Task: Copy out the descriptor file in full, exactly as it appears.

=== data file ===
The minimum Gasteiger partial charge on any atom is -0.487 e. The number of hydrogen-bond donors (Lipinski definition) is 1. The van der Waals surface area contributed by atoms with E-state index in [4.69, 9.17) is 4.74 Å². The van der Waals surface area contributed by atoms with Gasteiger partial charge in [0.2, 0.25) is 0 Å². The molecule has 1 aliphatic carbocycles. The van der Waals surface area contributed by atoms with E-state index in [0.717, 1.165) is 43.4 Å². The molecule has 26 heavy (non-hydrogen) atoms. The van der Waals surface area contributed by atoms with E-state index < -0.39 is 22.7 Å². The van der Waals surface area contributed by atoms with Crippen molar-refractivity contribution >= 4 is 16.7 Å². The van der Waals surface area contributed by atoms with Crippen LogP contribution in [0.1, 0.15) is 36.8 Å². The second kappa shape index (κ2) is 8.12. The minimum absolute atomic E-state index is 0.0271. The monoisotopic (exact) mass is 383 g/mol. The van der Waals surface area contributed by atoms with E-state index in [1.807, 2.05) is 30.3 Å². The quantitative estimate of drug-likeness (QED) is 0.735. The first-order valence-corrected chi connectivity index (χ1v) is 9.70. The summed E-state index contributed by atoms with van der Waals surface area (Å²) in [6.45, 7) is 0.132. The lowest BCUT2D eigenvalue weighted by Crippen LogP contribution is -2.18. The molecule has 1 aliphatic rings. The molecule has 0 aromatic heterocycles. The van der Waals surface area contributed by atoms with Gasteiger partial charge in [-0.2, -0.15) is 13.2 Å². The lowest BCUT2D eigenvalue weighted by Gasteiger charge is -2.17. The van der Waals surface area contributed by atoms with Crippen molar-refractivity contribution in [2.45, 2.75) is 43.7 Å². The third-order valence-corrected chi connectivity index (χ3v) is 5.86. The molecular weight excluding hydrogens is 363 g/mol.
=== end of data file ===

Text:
The minimum Gasteiger partial charge on any atom is -0.487 e. The number of hydrogen-bond donors (Lipinski definition) is 1. The van der Waals surface area contributed by atoms with E-state index in [4.69, 9.17) is 4.74 Å². The van der Waals surface area contributed by atoms with Gasteiger partial charge in [0.2, 0.25) is 0 Å². The molecule has 1 aliphatic carbocycles. The van der Waals surface area contributed by atoms with E-state index in [0.717, 1.165) is 43.4 Å². The molecule has 26 heavy (non-hydrogen) atoms. The van der Waals surface area contributed by atoms with E-state index < -0.39 is 22.7 Å². The van der Waals surface area contributed by atoms with Crippen molar-refractivity contribution >= 4 is 16.7 Å². The van der Waals surface area contributed by atoms with Crippen LogP contribution in [0.1, 0.15) is 36.8 Å². The second kappa shape index (κ2) is 8.12. The minimum absolute atomic E-state index is 0.0271. The monoisotopic (exact) mass is 383 g/mol. The van der Waals surface area contributed by atoms with E-state index in [1.807, 2.05) is 30.3 Å². The quantitative estimate of drug-likeness (QED) is 0.735. The first-order valence-corrected chi connectivity index (χ1v) is 9.70. The summed E-state index contributed by atoms with van der Waals surface area (Å²) in [6.45, 7) is 0.132. The lowest BCUT2D eigenvalue weighted by Crippen LogP contribution is -2.18. The molecule has 1 aliphatic rings. The molecule has 0 aromatic heterocycles. The van der Waals surface area contributed by atoms with Gasteiger partial charge in [-0.2, -0.15) is 13.2 Å². The lowest BCUT2D eigenvalue weighted by Gasteiger charge is -2.17. The van der Waals surface area contributed by atoms with Crippen molar-refractivity contribution in [2.45, 2.75) is 43.7 Å². The third-order valence-corrected chi connectivity index (χ3v) is 5.86. The molecular weight excluding hydrogens is 363 g/mol.